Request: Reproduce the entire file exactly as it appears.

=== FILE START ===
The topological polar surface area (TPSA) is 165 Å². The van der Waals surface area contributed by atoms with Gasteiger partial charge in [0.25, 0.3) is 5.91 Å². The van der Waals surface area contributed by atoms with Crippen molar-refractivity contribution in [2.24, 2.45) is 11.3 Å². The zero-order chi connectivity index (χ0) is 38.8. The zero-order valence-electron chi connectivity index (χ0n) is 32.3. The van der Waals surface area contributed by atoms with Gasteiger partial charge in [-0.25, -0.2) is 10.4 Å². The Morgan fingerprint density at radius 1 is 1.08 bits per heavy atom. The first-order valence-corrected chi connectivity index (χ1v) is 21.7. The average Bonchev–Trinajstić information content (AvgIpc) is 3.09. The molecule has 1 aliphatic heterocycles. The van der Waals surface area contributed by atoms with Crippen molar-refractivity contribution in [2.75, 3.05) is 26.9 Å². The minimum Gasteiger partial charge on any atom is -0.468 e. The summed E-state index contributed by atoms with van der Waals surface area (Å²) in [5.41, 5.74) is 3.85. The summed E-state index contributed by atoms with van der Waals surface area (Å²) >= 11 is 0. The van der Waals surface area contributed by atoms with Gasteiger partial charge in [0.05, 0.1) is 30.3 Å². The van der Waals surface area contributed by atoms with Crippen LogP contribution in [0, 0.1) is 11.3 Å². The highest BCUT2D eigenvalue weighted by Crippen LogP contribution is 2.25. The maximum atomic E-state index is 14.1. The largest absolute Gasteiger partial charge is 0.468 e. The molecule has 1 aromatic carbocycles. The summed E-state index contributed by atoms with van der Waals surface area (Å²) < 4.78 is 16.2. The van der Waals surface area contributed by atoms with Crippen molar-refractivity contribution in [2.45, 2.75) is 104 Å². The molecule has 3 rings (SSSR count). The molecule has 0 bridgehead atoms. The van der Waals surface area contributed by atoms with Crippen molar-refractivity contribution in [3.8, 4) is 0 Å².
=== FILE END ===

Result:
The topological polar surface area (TPSA) is 165 Å². The van der Waals surface area contributed by atoms with Gasteiger partial charge in [0.25, 0.3) is 5.91 Å². The van der Waals surface area contributed by atoms with Crippen molar-refractivity contribution in [2.24, 2.45) is 11.3 Å². The zero-order chi connectivity index (χ0) is 38.8. The zero-order valence-electron chi connectivity index (χ0n) is 32.3. The van der Waals surface area contributed by atoms with Gasteiger partial charge in [-0.25, -0.2) is 10.4 Å². The Morgan fingerprint density at radius 1 is 1.08 bits per heavy atom. The first-order valence-corrected chi connectivity index (χ1v) is 21.7. The average Bonchev–Trinajstić information content (AvgIpc) is 3.09. The molecule has 1 aliphatic heterocycles. The van der Waals surface area contributed by atoms with Crippen molar-refractivity contribution in [2.75, 3.05) is 26.9 Å². The minimum Gasteiger partial charge on any atom is -0.468 e. The summed E-state index contributed by atoms with van der Waals surface area (Å²) in [5.41, 5.74) is 3.85. The summed E-state index contributed by atoms with van der Waals surface area (Å²) >= 11 is 0. The van der Waals surface area contributed by atoms with Gasteiger partial charge in [0.05, 0.1) is 30.3 Å². The van der Waals surface area contributed by atoms with Crippen LogP contribution in [0, 0.1) is 11.3 Å². The highest BCUT2D eigenvalue weighted by Crippen LogP contribution is 2.25. The maximum atomic E-state index is 14.1. The largest absolute Gasteiger partial charge is 0.468 e. The molecule has 1 aromatic carbocycles. The summed E-state index contributed by atoms with van der Waals surface area (Å²) < 4.78 is 16.2. The van der Waals surface area contributed by atoms with Crippen molar-refractivity contribution in [2.45, 2.75) is 104 Å². The molecule has 3 rings (SSSR count). The molecule has 0 bridgehead atoms. The van der Waals surface area contributed by atoms with Crippen molar-refractivity contribution in [3.8, 4) is 0 Å².